There are a lot of issues concerning the Middle East, but many do not realize that one of the major problems is looting. Since Middle Eastern countries do not have stable enough governments to maintain their historical sites and museums, thieves have overrun them. The economic poverty of these areas has led to more theft and damages, and warfare in these countries left the sites even more vulnerable to looting. In 2003, the National Museum in Baghdad was broken into and many artifacts were stolen (Kennedy). This invasion opened up the eyes of the world on how serious looting could be for the history of these areas. Though looting had been a large problem for many years before this invasion, it awoke the problem on an international level. As American troops began to leave Iraq in the past couple of years, it left these sites once again vulnerable for the public to invade. It is clear that the issue of looting has become very predominant over the past couple of years and needs to be resolved before an abundance of our history is lost. There is a couple of ways that foreign and domestic resources can help prevent looting of which mapping out these exposed sites and providing security, seem to be the most effective.

A crucial way in helping handle looting is being able to map out the areas, which are being targeted. Kennedy reveals a project that the Getty Conservation Institute in Los Angeles helped Jordians build. It is a web- based system that allows archaeologists to gain access to records of sites in Jordan. This web-based system was named MEGA (Middle Eastern Geodatabase for Antiquities) which was launched in 2007 in both English and Arabic languages (Kennedy). Google earth satellite obtains a lot of the images for the site and truly shows the shocking scale of rudimentary holes covering large amounts of land. Not only does this give archaeologist a common ground to report looting, but it is done in an efficient manner to track thieves, record damages and react quickly. It is hard to contain looting when it is already on such a large scale, however this mapping method allows for it to be monitored internationally.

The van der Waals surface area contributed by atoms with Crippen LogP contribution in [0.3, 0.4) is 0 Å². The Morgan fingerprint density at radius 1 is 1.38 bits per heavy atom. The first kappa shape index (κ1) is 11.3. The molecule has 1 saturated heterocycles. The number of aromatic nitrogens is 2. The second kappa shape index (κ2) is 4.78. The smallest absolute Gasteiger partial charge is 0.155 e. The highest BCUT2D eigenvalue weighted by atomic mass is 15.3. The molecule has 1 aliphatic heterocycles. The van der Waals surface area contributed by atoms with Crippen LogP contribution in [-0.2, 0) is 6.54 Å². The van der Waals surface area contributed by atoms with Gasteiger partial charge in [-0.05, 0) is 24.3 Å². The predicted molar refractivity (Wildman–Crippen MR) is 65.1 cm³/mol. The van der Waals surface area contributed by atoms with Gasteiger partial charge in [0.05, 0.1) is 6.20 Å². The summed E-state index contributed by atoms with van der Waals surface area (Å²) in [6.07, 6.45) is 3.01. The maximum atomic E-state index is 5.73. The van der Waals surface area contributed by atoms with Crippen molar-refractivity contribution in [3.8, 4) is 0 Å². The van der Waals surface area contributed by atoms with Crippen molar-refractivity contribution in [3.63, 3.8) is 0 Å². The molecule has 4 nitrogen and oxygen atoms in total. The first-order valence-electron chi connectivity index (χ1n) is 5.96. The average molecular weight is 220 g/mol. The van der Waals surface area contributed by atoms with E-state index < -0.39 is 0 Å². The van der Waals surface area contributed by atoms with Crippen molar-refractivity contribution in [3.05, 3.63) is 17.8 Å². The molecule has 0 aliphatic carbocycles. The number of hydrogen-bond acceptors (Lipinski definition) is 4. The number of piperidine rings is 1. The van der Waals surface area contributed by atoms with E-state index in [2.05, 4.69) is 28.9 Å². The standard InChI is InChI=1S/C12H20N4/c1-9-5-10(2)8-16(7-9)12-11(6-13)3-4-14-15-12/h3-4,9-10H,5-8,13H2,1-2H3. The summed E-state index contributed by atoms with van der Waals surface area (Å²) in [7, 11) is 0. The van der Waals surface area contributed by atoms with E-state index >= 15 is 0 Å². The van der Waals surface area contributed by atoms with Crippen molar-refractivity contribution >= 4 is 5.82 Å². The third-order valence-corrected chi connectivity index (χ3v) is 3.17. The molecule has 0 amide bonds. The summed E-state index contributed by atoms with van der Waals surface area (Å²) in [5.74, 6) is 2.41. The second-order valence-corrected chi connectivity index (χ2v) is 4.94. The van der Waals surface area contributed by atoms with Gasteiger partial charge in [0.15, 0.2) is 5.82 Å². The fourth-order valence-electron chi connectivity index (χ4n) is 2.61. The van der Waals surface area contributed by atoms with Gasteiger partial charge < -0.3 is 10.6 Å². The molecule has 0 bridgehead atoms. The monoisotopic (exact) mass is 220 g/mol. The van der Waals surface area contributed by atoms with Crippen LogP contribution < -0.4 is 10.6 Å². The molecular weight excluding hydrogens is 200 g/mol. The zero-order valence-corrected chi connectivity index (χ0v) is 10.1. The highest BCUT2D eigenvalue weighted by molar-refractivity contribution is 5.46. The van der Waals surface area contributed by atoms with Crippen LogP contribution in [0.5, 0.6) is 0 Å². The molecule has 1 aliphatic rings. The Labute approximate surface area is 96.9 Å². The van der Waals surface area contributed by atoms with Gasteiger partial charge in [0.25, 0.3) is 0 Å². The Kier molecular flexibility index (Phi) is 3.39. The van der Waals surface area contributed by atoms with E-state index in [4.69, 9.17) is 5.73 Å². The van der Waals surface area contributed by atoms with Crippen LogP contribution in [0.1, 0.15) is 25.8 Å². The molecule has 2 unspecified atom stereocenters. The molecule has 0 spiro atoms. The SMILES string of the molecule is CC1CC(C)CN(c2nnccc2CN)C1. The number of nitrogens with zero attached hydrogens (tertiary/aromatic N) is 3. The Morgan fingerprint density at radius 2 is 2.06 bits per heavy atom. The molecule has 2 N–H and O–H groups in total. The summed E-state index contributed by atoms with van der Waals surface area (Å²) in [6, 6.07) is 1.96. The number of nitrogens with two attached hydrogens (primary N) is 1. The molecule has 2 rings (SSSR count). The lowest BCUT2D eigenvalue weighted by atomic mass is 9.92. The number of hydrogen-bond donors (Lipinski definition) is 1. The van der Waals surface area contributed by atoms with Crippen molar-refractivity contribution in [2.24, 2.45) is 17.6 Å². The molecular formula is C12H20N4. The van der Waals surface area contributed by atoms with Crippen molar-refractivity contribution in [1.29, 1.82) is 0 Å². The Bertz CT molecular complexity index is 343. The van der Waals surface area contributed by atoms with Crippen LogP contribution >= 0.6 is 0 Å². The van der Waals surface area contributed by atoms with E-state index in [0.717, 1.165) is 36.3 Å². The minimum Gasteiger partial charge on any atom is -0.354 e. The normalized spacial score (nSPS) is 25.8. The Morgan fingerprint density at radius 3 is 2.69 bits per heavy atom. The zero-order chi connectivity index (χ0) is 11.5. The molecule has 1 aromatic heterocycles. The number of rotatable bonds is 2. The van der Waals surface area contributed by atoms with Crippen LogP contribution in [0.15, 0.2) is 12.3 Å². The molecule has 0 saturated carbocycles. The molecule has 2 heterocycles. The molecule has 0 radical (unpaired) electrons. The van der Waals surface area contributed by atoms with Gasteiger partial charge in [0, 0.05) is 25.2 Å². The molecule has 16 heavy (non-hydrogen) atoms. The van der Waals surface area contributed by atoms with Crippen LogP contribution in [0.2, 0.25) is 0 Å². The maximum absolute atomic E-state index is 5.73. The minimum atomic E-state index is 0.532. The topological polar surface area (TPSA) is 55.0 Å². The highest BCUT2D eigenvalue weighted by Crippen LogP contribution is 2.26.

Another main issue that renders a lot of these sites to become susceptible to looting is the lack of security. This is a much tougher aspect to resolve, because if the governments are not stable or strong enough to enforce security it is hard to regulate. For instance, the Dhi Qar Governorate Council reported that of the approximately 1,200 archaeological sites, only 200 guards monitor them (Dennehy). Clearly, this is not enough security to even cover a small fraction of these sites. Though, this council has called on the authorities to bring in more security, it has not been accomplished. If the governments could establish a more abundant supply of guards to the sites it could help lower the amount of looting.

There are many ways to look at the issue of looting and how to go about resolving it. Mapping is a more passive route to monitoring looting and keeping up to date with damages of areas that have more of a concern at the moment. Providing more security at museums and archaeological sites is a more active way to prevent looting. Both do not completely resolve the situation but they allow steps to be taken to help improve the situation.


Kennedy, Randy. “In History-Rich Region, a Very New System Tracks Very Old Things.” The New York Times. The New York Times, 24 Aug. 2010. Web. 03 Feb. 2015.


Dennehy, John. “Stealing from History: The Looting and Destruction of Iraqi and Syrian Heritage Concern Us All | The National.” Looting of Heritage Sites Stealing History from Syria and Iraq. N.p., 11 Dec. 2014. Web. 03 Feb. 2015.